Facebook (FB) ups its spending. Analysts love it. Investors don't.
Facebook (FB) shares opened lower Wednesday after the company revealed aggressive spending plans for 2015. But the Facebook plan was a hit with analysts, who say the heavy spending will drive long-term growth and reinforce the social networking giant's market dominance.
Another day, another quarterly report from a technology company that disappointed investors.
Facebook Inc's shares were set to open about 6 percent lower on Wednesday, a day after the company revealed aggressive spending plans for 2015.
But analysts were taking a more upbeat view, saying the heavy spending will drive long-term growth and reinforce the social networking giant's market dominance.
No brokerages cut their recommendation on the company following the release of its third-quarter results, and several said the price decline represented a buying opportunity.
At least 12 brokerages cut their price targets on the stock, by as much as $8 to as low as $78, mainly to reflect the company's expense and revenue outlook.
Facebook's shares closed at $80.77 on Tuesday.
"FB delivered another strong quarter and is very well-positioned in an increasingly mobile and social internet landscape, and to be clear, FB is investing into strength and future growth opportunities," JP Morgan Securities analysts said in a research note.
The brokerage rates Facebook "overweight," with a price target of $85, down from $90.
Of 44 analysts covering the stock, 15 rate it a "strong buy," 22 a "buy" and seven a "hold." Nobody rates the stock a "sell," according to Thomson Reuters data.
The drop in Facebook's share price follows a now-familiar script this corporate reporting season.
In most cases, their shares have recovered.
"We have already seen relatively rapid share price recoveries post Q3 EPS corrections - AMZN up 4 percent, EBAY and GOOGL up 7 percent, NFLX up 16 percent - so this market is buying beaten-down Net stocks," RBC Capital Markets analyst Mark Mahaney, who has an "outperform" rating on the stock, wrote in a note.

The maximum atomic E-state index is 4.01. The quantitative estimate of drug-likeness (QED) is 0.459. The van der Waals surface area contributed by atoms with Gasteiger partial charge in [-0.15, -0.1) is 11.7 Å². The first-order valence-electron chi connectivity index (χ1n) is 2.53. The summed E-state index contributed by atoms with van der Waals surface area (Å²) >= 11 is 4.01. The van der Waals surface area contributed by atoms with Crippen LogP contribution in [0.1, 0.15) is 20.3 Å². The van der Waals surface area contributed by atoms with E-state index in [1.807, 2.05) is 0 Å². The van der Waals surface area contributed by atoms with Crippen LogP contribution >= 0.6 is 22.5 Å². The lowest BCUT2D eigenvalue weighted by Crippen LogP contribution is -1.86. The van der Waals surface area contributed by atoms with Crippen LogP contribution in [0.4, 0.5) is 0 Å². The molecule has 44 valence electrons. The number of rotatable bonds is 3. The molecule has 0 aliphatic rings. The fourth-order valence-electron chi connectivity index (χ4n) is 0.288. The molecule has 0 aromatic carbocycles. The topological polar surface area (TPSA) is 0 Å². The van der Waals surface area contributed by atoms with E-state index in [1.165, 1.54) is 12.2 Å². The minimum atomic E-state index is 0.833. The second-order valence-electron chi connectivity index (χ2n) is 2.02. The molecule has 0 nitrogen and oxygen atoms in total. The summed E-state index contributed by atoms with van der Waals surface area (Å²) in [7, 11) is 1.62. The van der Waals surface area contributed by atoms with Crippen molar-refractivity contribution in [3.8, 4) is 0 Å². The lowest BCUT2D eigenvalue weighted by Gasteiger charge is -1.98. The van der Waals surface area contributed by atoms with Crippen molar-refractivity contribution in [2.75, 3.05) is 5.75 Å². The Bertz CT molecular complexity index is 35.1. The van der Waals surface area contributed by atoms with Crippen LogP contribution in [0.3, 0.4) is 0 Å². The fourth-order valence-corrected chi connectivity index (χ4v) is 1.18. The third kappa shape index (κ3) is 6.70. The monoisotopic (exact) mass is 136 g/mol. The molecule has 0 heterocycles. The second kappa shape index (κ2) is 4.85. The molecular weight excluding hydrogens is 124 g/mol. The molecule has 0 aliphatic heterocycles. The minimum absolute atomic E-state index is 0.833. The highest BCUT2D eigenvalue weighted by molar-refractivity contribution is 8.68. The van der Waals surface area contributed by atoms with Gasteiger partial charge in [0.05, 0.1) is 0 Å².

Facebook, which reported stronger-than-expected quarterly revenue, projected a 55-75 percent increase in spending in 2015 for investments that will eat into its near-term profit.
The company's costs and expenses rose 32 percent in the first nine months of the year.
"Comparable investment of the scale that Facebook is contemplating can only be achieved by them or by Google... We see further investment reinforcing their relative dominance in digital advertising for years to come," Pivotal Research analysts said in a report, maintaining a "buy" rating.
Piper Jaffray's Gene Munster, who has an "overweight" call on the stock, said that while spending would hurtearnings in the short term, Facebook's broad product portfolio would start to benefit the business over the next six to eight quarters.
Up to Tuesday's close, Facebook's shares had risen almost 50 percent since the start of the year.
"While the shares aren't exactly 'for sale' we are buyers of this dip," RBC's Mahaney said. (Editing by Ted Kerr)